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That is the implication of an NYT article on the decline in the number of physicians in independent family practices. The article argues that long hours and uncertain pay make it unattractive for physicians in the United States. This may be true given the extent to which the doctors' lobbies have been able to limit the number of people licensed to practice medicine in the United States. However, there is a huge supply of people in the developing world who would be willing and able to train to U.S. standards and work under the conditions described in the article. If the Obama administration and Congress were not so completely dominated by protectionists, they would be working to eliminate the barriers that are making it more expensive for people in the United States to get health care. Add a comment

The Washington Post printed an oped column from Alaska Senator Lisa Murkowski arguing for increased domestic oil production. The column directly confuses short-term economic weakness with the impact of long-term oil prices.

It cites Harvard professor and former AIG director Martin Feldstein as supporting the claim that "that if prices remain high, economic growth will languish." In fact, the quote from Feldstein explicitly refers to economic growth this year. There is nothing that the government can do that will in any significant way affect the amount of oil that the U.S. produces this year. Therefore, Feldstein's statement is irrelevant to the issue at hand.

As far as the longer term question, higher oil prices would have a modest impact in slowing growth in most economic forecasting models. However even large increases in domestic production would have little impact on world oil prices (the relevant variable) and therefore have little effect on economic growth. A serious newspaper would not have allowed a columnist to make such misleading assertions.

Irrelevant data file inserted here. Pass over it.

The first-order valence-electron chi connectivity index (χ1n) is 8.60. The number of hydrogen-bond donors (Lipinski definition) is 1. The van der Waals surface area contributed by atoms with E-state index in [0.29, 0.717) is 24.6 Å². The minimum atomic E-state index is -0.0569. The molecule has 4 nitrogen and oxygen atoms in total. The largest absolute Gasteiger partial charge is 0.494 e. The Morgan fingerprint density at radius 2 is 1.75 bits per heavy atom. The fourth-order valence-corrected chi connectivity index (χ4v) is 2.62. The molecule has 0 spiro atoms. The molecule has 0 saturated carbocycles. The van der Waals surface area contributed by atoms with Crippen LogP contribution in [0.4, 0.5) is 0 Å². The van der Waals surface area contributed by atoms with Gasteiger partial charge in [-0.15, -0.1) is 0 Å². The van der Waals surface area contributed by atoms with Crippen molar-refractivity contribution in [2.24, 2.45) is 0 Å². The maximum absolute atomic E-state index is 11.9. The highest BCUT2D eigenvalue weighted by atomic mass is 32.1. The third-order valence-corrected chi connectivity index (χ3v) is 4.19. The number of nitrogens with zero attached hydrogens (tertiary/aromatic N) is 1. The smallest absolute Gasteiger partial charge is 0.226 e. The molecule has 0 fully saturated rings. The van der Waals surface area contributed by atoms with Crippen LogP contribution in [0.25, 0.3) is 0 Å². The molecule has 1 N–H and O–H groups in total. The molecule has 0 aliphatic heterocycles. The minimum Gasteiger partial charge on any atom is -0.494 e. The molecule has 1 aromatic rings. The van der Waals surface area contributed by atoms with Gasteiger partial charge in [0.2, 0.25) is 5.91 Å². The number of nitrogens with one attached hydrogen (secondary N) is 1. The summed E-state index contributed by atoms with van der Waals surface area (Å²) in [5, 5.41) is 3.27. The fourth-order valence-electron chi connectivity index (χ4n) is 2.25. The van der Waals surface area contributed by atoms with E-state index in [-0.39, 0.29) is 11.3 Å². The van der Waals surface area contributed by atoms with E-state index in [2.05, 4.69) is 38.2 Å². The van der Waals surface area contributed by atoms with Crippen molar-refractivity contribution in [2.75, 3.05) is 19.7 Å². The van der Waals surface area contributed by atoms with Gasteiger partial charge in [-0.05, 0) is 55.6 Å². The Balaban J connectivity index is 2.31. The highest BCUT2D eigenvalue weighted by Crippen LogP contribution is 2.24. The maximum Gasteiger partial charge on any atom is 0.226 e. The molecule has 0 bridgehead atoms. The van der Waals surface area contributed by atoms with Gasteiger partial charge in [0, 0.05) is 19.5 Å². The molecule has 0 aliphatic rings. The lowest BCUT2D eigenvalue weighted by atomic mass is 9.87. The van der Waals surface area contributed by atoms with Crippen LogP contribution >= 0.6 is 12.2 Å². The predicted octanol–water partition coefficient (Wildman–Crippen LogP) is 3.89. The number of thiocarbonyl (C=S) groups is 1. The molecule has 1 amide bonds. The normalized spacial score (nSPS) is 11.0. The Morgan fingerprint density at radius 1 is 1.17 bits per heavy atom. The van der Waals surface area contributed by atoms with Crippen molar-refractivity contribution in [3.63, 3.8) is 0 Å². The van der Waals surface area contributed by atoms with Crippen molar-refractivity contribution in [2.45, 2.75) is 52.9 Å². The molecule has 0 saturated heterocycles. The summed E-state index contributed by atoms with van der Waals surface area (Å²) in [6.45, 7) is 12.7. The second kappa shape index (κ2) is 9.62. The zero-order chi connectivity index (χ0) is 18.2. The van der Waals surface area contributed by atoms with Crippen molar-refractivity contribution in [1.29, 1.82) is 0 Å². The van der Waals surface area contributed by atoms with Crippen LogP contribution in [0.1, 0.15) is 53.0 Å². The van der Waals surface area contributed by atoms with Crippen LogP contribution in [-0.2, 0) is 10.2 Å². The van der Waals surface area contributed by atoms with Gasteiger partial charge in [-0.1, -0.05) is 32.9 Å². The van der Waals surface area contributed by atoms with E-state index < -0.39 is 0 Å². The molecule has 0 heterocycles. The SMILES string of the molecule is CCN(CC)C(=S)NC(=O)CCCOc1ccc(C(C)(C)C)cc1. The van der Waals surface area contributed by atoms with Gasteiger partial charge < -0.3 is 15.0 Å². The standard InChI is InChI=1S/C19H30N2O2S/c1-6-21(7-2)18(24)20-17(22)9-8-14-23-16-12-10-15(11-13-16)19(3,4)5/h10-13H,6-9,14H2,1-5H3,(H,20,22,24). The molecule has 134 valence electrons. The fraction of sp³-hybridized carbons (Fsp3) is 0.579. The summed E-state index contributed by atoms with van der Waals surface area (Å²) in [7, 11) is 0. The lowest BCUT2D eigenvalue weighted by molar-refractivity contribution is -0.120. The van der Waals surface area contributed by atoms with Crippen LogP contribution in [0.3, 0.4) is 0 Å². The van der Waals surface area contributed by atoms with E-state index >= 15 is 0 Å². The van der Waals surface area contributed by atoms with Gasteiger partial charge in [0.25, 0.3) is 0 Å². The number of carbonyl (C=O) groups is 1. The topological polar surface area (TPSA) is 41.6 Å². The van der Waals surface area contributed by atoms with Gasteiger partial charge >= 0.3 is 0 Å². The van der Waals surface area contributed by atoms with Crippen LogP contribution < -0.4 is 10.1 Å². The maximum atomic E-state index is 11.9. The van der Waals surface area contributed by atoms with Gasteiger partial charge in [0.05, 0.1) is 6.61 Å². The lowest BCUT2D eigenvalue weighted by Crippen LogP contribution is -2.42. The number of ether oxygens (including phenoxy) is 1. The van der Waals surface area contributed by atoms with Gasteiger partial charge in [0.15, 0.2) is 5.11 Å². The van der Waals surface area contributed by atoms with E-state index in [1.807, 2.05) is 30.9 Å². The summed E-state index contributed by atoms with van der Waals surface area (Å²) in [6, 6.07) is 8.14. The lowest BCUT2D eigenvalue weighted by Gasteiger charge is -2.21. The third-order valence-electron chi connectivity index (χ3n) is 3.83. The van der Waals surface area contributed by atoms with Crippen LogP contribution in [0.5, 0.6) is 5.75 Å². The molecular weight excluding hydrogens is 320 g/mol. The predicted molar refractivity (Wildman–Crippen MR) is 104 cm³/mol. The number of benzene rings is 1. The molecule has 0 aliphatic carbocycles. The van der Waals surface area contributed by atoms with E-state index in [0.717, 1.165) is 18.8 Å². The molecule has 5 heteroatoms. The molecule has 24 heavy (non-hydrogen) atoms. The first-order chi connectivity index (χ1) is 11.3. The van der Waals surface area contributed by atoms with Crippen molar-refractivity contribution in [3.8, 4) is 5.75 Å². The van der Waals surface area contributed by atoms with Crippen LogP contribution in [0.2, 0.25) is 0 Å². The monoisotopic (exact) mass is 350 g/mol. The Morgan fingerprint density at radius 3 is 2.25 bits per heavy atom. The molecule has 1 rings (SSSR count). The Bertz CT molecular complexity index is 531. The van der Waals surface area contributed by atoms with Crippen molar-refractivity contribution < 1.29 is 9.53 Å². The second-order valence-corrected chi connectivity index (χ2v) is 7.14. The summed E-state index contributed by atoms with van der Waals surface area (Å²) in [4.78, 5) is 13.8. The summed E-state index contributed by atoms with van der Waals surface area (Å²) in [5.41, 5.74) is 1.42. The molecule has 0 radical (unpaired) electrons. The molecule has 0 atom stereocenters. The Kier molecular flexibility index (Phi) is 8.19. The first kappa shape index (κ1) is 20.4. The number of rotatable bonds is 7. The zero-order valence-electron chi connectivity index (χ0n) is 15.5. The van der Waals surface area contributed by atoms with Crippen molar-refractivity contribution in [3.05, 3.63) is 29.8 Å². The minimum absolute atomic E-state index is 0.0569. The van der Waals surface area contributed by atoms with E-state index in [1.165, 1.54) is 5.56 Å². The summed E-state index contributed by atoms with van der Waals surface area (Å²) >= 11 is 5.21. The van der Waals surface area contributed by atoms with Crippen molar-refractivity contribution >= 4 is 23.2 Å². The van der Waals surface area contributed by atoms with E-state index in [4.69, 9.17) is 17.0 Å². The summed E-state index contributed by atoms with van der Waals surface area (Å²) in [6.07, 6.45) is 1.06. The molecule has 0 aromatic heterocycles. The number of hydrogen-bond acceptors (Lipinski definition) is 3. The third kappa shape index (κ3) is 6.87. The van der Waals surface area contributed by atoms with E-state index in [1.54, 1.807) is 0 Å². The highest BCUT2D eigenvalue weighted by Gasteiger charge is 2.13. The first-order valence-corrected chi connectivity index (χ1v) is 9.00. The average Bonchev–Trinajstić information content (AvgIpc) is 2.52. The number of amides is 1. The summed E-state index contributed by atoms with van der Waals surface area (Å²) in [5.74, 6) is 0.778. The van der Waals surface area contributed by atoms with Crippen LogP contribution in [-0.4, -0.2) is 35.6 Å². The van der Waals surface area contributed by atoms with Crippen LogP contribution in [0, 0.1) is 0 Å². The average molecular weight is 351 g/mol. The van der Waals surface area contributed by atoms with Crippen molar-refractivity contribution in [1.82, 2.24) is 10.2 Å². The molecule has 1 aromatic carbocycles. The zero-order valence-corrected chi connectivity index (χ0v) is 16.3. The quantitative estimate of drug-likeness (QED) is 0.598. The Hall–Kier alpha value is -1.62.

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The NYT wrongly told readers that a bill approved by the New Hampshire legislature would, "disallow collective bargaining agreements that require employees to join a labor union." It is already the case that collective bargaining agreements cannot require employees to join a labor union.

Under current New Hampshire law, collective bargaining agreements can require workers to pay representation fees to a union. National labor law requires that a union represent all workers who are in a bargaining unit regardless of whether or not they opt to join the union.

This means that non-members not only get the same wages and benefits as union members, but the union is also required to represent non-members in any conflict with the employer covered by the contract. For example, if a non-member is faced with an improper dismissal the union is obligated to provide them with the same representation as a union member.

The new bill passed by the New Hampshire legislature effectively guarantees non-union members the right to get union representation without paying for it (representation without taxation). It denies workers the freedom of contract that they currently enjoy, which would allow them to require that everyone who benefits from union representation has to share in the cost of union representation.